New Download Tech, Same as the Old Download Tech

Techcrunch is highlighting a startup called Baseshield that’s created a marketplace for software that downloads into a virtual environment, protecting the user experience and keeping them safe from malware, etc, and ensuring compatibility. It does look like a well executed initiative, and I hope that it ends up being significant, but Techcrunch seems unaware that that there have been similar technologies around for about ten years. Exent, Yummy, and Into Networks all have/had their own versions, and I’m sure there are a few others that escape me at the moment.

Blockbuster and the Democratization (or not) of Settop Boxes

Blockbuster today announced that it’ll be launching a new initiative allowing download of movies to a proprietary settop box (similar to Netflix’s Roku). It has been noted that there are getting to be a lot of awfully similar boxes out there trying to claim the living room (Roku, AppleTV, Tivo, and to some extent the game consoles). I don’t believe that Blockbuster’s entry is meaningless, though, as their audience is not that of Apple or Netflix, so, if this can work, it will probably be incremental to that market. Continue reading “Blockbuster and the Democratization (or not) of Settop Boxes”

What is a Game Console?

As more diverse boxes come into the living room, not least those supporting Netflix streaming service (of which 360 is but one), and PC content creators show themselves significantly more agile in adopting new models for game content,  the question of what next generation game consoles will look like only gets more interesting. Some recent optimism about the current PC gamer marketplace is probably overstated, but it’s a curious time right now. -Especially compelling to ponder after the latest add-on to games’ subscription model leviathan. Continue reading “What is a Game Console?”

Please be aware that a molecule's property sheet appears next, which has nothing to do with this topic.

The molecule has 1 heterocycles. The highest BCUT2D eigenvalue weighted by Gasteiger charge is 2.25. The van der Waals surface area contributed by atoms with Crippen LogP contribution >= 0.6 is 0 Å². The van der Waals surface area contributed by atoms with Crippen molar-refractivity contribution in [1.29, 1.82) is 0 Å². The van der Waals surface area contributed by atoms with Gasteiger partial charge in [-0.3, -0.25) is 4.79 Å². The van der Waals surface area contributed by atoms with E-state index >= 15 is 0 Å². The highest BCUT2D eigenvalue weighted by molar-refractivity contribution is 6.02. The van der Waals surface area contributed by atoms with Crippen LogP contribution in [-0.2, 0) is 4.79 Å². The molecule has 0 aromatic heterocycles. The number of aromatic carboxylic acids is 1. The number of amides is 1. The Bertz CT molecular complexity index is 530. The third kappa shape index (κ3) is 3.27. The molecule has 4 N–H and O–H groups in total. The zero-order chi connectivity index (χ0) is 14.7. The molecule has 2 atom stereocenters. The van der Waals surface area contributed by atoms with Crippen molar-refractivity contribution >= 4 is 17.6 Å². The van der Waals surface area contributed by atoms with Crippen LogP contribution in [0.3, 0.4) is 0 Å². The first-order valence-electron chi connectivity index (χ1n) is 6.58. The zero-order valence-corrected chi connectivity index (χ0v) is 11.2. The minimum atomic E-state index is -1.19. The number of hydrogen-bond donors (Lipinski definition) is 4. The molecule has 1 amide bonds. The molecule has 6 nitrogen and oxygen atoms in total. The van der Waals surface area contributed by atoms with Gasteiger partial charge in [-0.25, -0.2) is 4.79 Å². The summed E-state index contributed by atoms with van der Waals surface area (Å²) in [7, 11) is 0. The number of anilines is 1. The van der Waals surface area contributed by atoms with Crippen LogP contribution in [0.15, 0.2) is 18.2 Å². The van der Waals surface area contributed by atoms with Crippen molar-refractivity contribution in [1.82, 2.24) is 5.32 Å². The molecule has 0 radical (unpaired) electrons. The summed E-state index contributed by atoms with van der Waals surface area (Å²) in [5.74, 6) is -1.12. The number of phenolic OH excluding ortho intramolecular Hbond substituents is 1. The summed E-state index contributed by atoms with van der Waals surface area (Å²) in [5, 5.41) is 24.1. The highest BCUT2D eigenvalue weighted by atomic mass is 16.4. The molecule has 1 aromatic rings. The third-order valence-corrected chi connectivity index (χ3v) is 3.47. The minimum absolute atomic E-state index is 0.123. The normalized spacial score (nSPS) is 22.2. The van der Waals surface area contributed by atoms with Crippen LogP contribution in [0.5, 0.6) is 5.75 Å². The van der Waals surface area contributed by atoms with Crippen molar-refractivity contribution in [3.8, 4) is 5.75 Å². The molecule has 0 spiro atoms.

New Game Consoles, Old Game Console(?)

Silly new Brazilian console sounds like old silly American Console, but not quite as hopeless. -Cheaper to build, cheaper to buy, and probably didn’t manage to waste $73 million on the way to (not) releasing it. Interesting that, historically, Phantom did go through a semi-but-not-really credible stage, where actual game industry folks commissioned creation of a sorta neat lapboard/keyboard and perhaps (although I doubt it) streaming technology, and now Phantom seems to be sort of releasing these as products. A problem with Phantom from the start was that it wanted to be a premium device, but always consisted of elements that had already been better enabled by other entities. Hence, the threat was that if Phantom actually launched, and succeeded, a competitor could be put together with an afternoon of phone calls to vendors (Exent, Alienware, Alphagrip, hmm, what else…)